For super funds and their advisers

… and why Nuveen wants ‘natural capital’

•7-Martin-Davies

Nuveen will embrace “natural capital” as institutional demand for sustainable alternatives rises. But fighting climate change can be hard when climate change fights back.

“The challenge we have to increase the production of food, fibre and timber over the next 30 years or so is just monumental,” says Martin Davies, CEO of Nuveen affiliate Westchester, which manages around $7 billion in farmland assets. “It needs a massive flow of capital into this sector. The World Bank estimates that in agriculture alone, $350 billion annually needs to be coming into the sector to facilitate the changes necessary.”

Nuveen has recently enhanced its Real Assets Platform with the addition of Nuveen Natural Capital (NNC), which combines the capabilities of Westchester with another affiliate, GreenWood resources, a forestry specialist. Davies will lead the NNC.

“We think we can offer better solutions to our investors configuring our business around natural capital… one of the things that’s increasingly attractive to investors is the low carbon intensity of both farmland and timberland,” Davies said.

Farmland and timber have historically produced strong returns, uncorrelated to the economic cycle, and as markets move into an environment where “everybody’s getting paranoid about inflation”, Davies anticipates that the institutional interest in alternatives – and particularly agricultural assets – will increase.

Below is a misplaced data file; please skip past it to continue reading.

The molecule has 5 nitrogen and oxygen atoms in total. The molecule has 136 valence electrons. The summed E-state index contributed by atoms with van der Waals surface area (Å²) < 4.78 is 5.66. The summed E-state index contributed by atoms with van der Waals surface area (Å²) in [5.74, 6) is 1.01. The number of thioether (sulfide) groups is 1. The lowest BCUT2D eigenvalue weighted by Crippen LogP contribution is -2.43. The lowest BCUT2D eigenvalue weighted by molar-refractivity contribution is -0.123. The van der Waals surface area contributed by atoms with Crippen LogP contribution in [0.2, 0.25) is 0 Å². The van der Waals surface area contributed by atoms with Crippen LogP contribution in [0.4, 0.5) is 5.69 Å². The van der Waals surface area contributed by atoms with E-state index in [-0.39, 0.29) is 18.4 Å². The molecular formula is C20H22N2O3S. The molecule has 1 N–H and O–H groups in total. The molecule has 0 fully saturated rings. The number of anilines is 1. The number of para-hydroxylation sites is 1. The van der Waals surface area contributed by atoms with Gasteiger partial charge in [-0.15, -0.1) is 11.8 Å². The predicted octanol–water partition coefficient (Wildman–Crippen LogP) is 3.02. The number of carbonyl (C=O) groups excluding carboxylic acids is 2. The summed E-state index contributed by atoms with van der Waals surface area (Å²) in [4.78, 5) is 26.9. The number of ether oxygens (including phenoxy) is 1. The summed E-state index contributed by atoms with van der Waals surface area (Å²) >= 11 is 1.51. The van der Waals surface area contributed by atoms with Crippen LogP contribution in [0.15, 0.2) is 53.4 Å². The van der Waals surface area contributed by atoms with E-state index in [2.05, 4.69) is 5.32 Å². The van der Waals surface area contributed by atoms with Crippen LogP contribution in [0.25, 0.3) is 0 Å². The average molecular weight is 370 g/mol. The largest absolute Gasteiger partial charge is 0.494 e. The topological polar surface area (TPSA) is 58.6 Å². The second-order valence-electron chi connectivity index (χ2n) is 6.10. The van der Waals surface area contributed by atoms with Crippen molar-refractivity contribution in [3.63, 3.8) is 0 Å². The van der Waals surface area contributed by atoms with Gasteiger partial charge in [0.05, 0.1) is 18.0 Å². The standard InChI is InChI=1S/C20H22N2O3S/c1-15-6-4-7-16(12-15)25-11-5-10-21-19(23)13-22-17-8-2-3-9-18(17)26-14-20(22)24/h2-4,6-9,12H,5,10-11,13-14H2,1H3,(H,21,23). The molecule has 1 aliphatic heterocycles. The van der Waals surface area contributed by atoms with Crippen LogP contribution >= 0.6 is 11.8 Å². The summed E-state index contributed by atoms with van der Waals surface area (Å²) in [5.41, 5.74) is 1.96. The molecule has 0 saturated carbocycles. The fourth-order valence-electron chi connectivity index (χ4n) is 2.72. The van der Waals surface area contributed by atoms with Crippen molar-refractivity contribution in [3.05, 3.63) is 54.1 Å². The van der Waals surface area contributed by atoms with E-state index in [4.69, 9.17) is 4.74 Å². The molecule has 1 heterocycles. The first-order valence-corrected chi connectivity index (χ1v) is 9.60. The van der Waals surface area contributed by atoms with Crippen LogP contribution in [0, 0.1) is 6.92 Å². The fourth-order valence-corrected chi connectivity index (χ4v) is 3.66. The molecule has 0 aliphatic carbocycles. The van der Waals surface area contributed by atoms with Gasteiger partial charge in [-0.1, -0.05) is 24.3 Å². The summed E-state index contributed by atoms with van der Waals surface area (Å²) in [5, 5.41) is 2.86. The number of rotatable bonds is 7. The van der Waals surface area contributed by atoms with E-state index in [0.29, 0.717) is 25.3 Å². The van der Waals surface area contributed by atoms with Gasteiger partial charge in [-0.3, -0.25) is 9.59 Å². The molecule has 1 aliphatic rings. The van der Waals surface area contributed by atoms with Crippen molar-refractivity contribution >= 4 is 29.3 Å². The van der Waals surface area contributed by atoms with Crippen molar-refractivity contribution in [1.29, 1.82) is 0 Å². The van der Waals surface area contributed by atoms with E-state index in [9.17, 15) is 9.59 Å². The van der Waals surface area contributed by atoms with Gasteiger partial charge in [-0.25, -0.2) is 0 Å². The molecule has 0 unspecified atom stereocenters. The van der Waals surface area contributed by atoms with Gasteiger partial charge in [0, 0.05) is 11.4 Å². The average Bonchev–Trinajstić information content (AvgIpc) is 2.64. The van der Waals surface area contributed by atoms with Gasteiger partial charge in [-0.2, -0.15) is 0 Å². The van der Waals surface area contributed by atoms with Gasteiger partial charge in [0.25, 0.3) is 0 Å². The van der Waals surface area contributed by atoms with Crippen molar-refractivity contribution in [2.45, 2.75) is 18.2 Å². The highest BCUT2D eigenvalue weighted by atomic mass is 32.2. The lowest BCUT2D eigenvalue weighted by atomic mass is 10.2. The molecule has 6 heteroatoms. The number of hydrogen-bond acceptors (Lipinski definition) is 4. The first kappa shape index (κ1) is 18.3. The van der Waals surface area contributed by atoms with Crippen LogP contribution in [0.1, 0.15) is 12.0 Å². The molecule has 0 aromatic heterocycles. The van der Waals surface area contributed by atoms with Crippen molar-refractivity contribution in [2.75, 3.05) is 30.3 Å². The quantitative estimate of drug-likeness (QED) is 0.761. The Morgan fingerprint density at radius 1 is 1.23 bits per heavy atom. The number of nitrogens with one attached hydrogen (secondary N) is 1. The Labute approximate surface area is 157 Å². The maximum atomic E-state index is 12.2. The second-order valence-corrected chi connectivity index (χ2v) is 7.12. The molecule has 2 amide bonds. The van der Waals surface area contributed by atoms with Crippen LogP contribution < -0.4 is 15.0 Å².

Of course, farmland isn’t automatically a sustainable asset, despite the assumptions that come with the fact that it’s “green”. Commercial-scale agriculture is a thirsty industry, and impacts biodiversity through land clearing. Davies says Westchester addresses some of those concerns by planting a variety of cover crops to defend against soil erosion – such as pulses, mustard, and oats – alongside pollen and nectar strips. Some jurisdictions require conservation reserves to be held alongside the farmland, while buffer areas around natural features like water courses need to be maintained.

“It comes down to the way you operate the farms – our approach is to manage them in a very sustainable way,” Davies says. “If you run an agricultural system that’s very prescriptive and operates around blueprints, it does raise questions about the impact that you have on biodiversity.”

Farmland is one of the longer duration asset classes, and with it comes an element of squinting into the future: a future that will likely look markedly different for agriculture than it does today. Davies says climate change is “undoubtedly one of the biggest concerns in investing in farmland”, and uses the example of walnut trees, which, while they can last up to 50 years, require a significant number of “chill hours” to meet their “chilling requirement” – the period of cold weather after which fruit- and nut-bearing trees will blossom. As global temperatures rise, they may not be as viable an investment in some parts of the world as they once were.

Part of hedging against that is diversification (Westchester manages 2.2 million acres globally, with 40 different crop types under different operational systems) – while also being mindful of the potentially unforeseen and unexpected impacts of climate change.

“Ironically, there are certain locations that are going to benefit from changing temperatures,” Davies says. “The Boreal Region – the northern part of Canada, the northern part of Europe – temperatures are rising, so the prediction for the cropping zone is that it’ll move 1200 kilometres north.”

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